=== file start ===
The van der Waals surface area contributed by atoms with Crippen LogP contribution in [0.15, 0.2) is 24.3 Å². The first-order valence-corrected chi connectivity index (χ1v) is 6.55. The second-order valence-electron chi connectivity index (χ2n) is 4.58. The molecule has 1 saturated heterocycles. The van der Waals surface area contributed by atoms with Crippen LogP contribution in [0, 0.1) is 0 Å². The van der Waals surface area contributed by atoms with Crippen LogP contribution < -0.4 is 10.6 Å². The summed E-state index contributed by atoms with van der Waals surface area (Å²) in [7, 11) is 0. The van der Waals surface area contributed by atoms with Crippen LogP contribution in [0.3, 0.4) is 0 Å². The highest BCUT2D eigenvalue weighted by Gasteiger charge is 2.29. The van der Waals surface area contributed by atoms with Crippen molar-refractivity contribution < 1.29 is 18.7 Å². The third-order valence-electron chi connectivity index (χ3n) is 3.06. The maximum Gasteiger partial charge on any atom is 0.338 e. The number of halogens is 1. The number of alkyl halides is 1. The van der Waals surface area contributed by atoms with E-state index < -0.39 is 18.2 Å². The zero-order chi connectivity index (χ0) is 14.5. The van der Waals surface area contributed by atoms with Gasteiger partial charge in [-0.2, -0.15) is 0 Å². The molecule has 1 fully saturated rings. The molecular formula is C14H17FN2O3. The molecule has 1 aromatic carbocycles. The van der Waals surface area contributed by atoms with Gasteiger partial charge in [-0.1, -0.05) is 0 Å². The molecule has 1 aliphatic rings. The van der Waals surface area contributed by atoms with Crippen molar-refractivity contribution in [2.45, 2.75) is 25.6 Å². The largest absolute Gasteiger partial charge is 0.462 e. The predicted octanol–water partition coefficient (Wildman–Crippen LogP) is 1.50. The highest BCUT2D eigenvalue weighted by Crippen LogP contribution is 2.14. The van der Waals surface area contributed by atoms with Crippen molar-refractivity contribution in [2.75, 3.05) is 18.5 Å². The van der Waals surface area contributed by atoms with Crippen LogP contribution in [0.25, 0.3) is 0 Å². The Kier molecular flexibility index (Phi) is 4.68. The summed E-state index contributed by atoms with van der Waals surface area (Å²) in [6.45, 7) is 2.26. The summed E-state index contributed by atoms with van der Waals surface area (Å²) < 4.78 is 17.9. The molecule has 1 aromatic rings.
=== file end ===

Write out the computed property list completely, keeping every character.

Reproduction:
The van der Waals surface area contributed by atoms with Crippen LogP contribution in [0.15, 0.2) is 24.3 Å². The first-order valence-corrected chi connectivity index (χ1v) is 6.55. The second-order valence-electron chi connectivity index (χ2n) is 4.58. The molecule has 1 saturated heterocycles. The van der Waals surface area contributed by atoms with Crippen LogP contribution in [0, 0.1) is 0 Å². The van der Waals surface area contributed by atoms with Crippen LogP contribution < -0.4 is 10.6 Å². The summed E-state index contributed by atoms with van der Waals surface area (Å²) in [7, 11) is 0. The van der Waals surface area contributed by atoms with Crippen LogP contribution in [0.3, 0.4) is 0 Å². The highest BCUT2D eigenvalue weighted by Gasteiger charge is 2.29. The van der Waals surface area contributed by atoms with Crippen molar-refractivity contribution < 1.29 is 18.7 Å². The third-order valence-electron chi connectivity index (χ3n) is 3.06. The maximum Gasteiger partial charge on any atom is 0.338 e. The number of halogens is 1. The number of alkyl halides is 1. The van der Waals surface area contributed by atoms with E-state index < -0.39 is 18.2 Å². The zero-order chi connectivity index (χ0) is 14.5. The van der Waals surface area contributed by atoms with Gasteiger partial charge in [-0.2, -0.15) is 0 Å². The molecule has 1 fully saturated rings. The molecular formula is C14H17FN2O3. The molecule has 1 aromatic carbocycles. The van der Waals surface area contributed by atoms with Gasteiger partial charge in [-0.1, -0.05) is 0 Å². The molecule has 1 aliphatic rings. The van der Waals surface area contributed by atoms with Crippen molar-refractivity contribution in [2.45, 2.75) is 25.6 Å². The largest absolute Gasteiger partial charge is 0.462 e. The predicted octanol–water partition coefficient (Wildman–Crippen LogP) is 1.50. The highest BCUT2D eigenvalue weighted by Crippen LogP contribution is 2.14. The van der Waals surface area contributed by atoms with Crippen molar-refractivity contribution in [2.75, 3.05) is 18.5 Å². The van der Waals surface area contributed by atoms with Crippen LogP contribution in [0.25, 0.3) is 0 Å². The Kier molecular flexibility index (Phi) is 4.68. The summed E-state index contributed by atoms with van der Waals surface area (Å²) in [6.45, 7) is 2.26. The summed E-state index contributed by atoms with van der Waals surface area (Å²) < 4.78 is 17.9. The molecule has 1 aromatic rings.